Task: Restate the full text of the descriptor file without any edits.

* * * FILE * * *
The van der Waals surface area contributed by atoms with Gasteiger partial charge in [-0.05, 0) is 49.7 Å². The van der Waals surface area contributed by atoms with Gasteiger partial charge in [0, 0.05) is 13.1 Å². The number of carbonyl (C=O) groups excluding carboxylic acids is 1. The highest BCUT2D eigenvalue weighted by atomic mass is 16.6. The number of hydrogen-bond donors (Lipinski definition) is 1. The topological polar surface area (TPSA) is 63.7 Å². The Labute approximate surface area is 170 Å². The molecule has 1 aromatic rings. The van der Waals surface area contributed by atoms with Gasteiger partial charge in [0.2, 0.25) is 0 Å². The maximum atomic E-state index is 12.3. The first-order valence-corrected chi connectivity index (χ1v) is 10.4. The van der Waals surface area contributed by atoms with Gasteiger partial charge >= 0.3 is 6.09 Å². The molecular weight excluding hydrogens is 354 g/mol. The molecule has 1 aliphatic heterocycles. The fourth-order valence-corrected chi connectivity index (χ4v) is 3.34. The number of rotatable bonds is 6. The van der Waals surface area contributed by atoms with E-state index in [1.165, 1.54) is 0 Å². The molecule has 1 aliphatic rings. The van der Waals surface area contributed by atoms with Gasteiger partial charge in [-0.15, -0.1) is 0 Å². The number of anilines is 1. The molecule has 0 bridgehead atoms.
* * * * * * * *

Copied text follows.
The van der Waals surface area contributed by atoms with Gasteiger partial charge in [-0.05, 0) is 49.7 Å². The van der Waals surface area contributed by atoms with Gasteiger partial charge in [0, 0.05) is 13.1 Å². The number of carbonyl (C=O) groups excluding carboxylic acids is 1. The highest BCUT2D eigenvalue weighted by atomic mass is 16.6. The number of hydrogen-bond donors (Lipinski definition) is 1. The topological polar surface area (TPSA) is 63.7 Å². The Labute approximate surface area is 170 Å². The molecule has 1 aromatic rings. The van der Waals surface area contributed by atoms with Gasteiger partial charge in [0.2, 0.25) is 0 Å². The maximum atomic E-state index is 12.3. The first-order valence-corrected chi connectivity index (χ1v) is 10.4. The van der Waals surface area contributed by atoms with Gasteiger partial charge >= 0.3 is 6.09 Å². The molecular weight excluding hydrogens is 354 g/mol. The molecule has 1 aliphatic heterocycles. The fourth-order valence-corrected chi connectivity index (χ4v) is 3.34. The number of rotatable bonds is 6. The van der Waals surface area contributed by atoms with E-state index in [1.165, 1.54) is 0 Å². The molecule has 1 aliphatic rings. The van der Waals surface area contributed by atoms with Gasteiger partial charge in [-0.15, -0.1) is 0 Å². The number of anilines is 1. The molecule has 0 bridgehead atoms.